Biden with his first wife Neilia Biden and his children Beau, Hunter and Naomi.
Biden with his first wife, Neilia Biden, and his children Beau, Hunter and Naomi.
Delaware Public Archives
Biden with his son Beau Biden who passed away in 2015.
Biden with his son Beau, who passed away in 2015.
POOL/AFP via Getty Images

Tom Fitton, president of conservative legal group Judicial Watch — which has for years battled for White House visitor log transparency — says the White House should release the Delaware visitor logs as soon as possible.

“Generally speaking, the American people have a right to know what the president is up to. This president specifically changed policy to presumably disclose who’s been visiting the White House,” Fitton said. “The decision to keep secret who is visiting Delaware makes a mockery of that transparency. It turns it into a joke.”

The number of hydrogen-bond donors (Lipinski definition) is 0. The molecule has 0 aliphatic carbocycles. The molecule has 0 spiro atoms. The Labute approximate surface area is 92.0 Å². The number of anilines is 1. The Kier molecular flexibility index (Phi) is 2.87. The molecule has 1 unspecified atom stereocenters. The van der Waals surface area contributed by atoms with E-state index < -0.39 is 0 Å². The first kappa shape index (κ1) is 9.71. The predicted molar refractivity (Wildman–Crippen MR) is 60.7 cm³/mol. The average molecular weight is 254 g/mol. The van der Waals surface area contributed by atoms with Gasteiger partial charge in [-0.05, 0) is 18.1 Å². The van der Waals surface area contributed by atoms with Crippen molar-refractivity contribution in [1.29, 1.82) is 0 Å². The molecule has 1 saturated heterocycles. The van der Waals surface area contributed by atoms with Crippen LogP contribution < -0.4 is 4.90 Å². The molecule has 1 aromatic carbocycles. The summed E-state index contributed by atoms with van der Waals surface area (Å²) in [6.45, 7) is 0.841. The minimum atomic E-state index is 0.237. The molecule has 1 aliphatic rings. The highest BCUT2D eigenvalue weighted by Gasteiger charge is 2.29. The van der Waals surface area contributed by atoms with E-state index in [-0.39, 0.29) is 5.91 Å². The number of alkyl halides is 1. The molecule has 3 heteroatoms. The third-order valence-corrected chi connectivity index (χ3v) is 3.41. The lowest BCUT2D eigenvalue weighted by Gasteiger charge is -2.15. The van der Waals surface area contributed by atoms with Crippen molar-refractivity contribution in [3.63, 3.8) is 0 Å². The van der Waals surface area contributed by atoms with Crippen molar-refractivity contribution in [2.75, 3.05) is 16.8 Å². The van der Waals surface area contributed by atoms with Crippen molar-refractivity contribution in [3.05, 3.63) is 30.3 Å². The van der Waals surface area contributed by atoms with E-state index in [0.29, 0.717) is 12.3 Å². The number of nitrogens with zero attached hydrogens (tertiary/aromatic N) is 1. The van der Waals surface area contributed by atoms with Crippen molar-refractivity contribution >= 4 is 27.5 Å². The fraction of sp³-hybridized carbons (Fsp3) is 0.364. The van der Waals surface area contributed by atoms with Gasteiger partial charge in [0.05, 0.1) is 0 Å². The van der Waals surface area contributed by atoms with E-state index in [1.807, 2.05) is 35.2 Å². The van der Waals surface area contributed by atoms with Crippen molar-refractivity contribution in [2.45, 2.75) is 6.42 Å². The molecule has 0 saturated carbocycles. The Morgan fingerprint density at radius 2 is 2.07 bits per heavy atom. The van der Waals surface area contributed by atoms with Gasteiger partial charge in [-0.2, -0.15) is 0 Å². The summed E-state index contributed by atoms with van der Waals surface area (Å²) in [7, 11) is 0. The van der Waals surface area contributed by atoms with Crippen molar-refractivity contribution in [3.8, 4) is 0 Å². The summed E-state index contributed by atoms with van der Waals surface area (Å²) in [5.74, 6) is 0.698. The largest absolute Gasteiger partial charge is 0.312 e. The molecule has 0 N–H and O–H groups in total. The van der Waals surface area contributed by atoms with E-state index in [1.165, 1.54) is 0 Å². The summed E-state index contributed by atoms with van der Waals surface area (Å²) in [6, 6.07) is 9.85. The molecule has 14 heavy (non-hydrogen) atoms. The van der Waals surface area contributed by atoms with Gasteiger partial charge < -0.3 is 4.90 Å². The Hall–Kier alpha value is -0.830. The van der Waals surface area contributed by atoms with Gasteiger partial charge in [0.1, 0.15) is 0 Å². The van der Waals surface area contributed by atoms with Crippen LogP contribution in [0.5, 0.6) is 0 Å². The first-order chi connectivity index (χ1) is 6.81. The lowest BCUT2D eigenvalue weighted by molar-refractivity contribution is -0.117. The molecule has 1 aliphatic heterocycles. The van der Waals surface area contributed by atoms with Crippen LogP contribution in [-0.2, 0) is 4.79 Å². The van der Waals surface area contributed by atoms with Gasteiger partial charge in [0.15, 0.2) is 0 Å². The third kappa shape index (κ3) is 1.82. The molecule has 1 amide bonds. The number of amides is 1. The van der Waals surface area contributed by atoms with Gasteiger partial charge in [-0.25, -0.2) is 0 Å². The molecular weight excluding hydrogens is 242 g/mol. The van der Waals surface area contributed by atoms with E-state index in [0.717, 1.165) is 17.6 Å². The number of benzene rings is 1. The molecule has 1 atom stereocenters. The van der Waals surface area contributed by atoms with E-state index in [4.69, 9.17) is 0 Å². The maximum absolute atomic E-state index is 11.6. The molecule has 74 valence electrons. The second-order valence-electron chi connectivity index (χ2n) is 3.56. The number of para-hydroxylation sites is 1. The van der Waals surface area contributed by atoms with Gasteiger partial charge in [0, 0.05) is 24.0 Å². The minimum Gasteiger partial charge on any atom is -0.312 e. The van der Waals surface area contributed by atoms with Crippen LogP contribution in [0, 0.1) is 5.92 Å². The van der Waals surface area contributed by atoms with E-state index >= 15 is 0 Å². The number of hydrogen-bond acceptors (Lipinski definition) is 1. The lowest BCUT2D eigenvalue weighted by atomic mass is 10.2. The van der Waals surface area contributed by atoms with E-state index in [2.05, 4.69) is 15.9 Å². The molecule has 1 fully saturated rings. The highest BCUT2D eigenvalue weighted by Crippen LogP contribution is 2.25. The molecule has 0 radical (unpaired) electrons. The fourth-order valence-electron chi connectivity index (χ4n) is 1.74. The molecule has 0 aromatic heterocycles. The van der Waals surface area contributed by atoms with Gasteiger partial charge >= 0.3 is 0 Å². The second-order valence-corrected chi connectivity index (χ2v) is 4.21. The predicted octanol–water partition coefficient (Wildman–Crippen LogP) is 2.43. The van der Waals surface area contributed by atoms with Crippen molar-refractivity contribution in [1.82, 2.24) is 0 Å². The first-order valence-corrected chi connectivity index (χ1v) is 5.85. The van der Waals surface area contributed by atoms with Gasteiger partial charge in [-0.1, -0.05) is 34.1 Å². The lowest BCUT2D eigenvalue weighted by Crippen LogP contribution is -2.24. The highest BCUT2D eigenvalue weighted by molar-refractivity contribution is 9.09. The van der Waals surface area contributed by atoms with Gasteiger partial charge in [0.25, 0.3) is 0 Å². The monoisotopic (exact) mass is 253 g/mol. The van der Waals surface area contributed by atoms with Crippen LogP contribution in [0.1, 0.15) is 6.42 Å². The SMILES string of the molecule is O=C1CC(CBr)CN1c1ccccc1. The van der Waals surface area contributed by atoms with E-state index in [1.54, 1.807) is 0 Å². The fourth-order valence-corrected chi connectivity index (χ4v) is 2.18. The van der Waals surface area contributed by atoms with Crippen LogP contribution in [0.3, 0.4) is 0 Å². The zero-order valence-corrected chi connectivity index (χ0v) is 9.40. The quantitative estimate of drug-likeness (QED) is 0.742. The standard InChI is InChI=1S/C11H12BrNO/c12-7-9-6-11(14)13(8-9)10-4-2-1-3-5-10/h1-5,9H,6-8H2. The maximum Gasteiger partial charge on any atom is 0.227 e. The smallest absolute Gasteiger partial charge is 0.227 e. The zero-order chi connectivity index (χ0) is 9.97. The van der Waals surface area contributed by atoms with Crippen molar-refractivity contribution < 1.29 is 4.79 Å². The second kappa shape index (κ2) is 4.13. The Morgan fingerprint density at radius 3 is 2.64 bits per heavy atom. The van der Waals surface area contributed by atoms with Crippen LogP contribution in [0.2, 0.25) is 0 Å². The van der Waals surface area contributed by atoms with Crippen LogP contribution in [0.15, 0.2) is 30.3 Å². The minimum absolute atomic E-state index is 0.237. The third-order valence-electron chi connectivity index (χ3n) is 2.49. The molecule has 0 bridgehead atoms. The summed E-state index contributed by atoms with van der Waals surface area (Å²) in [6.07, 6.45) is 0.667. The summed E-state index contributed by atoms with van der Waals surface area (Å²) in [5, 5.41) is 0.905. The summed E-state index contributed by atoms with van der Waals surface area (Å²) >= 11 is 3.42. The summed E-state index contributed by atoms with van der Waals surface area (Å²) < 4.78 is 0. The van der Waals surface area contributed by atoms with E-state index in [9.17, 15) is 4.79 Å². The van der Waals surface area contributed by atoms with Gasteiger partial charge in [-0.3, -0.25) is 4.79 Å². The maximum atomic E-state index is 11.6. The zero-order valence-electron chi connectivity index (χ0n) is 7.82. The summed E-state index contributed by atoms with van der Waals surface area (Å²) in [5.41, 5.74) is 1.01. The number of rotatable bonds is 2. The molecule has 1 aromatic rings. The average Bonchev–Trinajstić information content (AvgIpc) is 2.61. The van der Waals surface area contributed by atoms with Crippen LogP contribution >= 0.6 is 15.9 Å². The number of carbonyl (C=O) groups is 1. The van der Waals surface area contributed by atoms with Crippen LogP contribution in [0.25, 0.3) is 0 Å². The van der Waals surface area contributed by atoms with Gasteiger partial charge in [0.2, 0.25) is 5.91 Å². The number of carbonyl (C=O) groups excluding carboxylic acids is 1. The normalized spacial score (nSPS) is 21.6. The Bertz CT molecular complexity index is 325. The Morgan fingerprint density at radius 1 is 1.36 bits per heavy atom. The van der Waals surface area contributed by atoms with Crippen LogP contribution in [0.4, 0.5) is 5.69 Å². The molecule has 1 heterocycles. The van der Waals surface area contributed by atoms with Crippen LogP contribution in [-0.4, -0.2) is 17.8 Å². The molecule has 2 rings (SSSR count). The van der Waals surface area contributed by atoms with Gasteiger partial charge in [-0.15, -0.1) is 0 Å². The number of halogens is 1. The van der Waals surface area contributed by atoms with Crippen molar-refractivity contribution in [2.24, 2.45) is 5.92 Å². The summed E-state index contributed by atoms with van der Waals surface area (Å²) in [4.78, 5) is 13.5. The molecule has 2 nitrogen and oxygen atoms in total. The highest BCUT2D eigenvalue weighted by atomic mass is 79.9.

Fitton says he’s concerned about who may be seeking to influence public policy while paying Biden or his family a visit.

“[Joe Biden] is the one who had [son] Hunter at the vice president’s office meeting with his business partners,” he noted.

The links between the elder Biden and his son’s business ventures often are murky.

It’s unclear, for example, if they have discussed his new art career, in which Hunter hopes to earn as much as $500,000 from anonymous buyers of his novice works. Hunter received at least $375,000 last year for five prints at a Hollywood art show attended by one of his father’s ambassador nominees, Los Angeles Mayor Eric Garcetti.

Hunter Biden’s attorney Chris Clark announced less than a week after President Biden’s November summit with Chinese President Xi Jinping that the first son had divested a 10 percent stake in an investment fund controlled by Chinese state-owned entities. Hunter Biden and the White House provided no further details.

That firm, BHR Partners, was registered 12 days after Hunter joined Vice President Biden aboard Air Force Two for a 2013 trip to Beijing.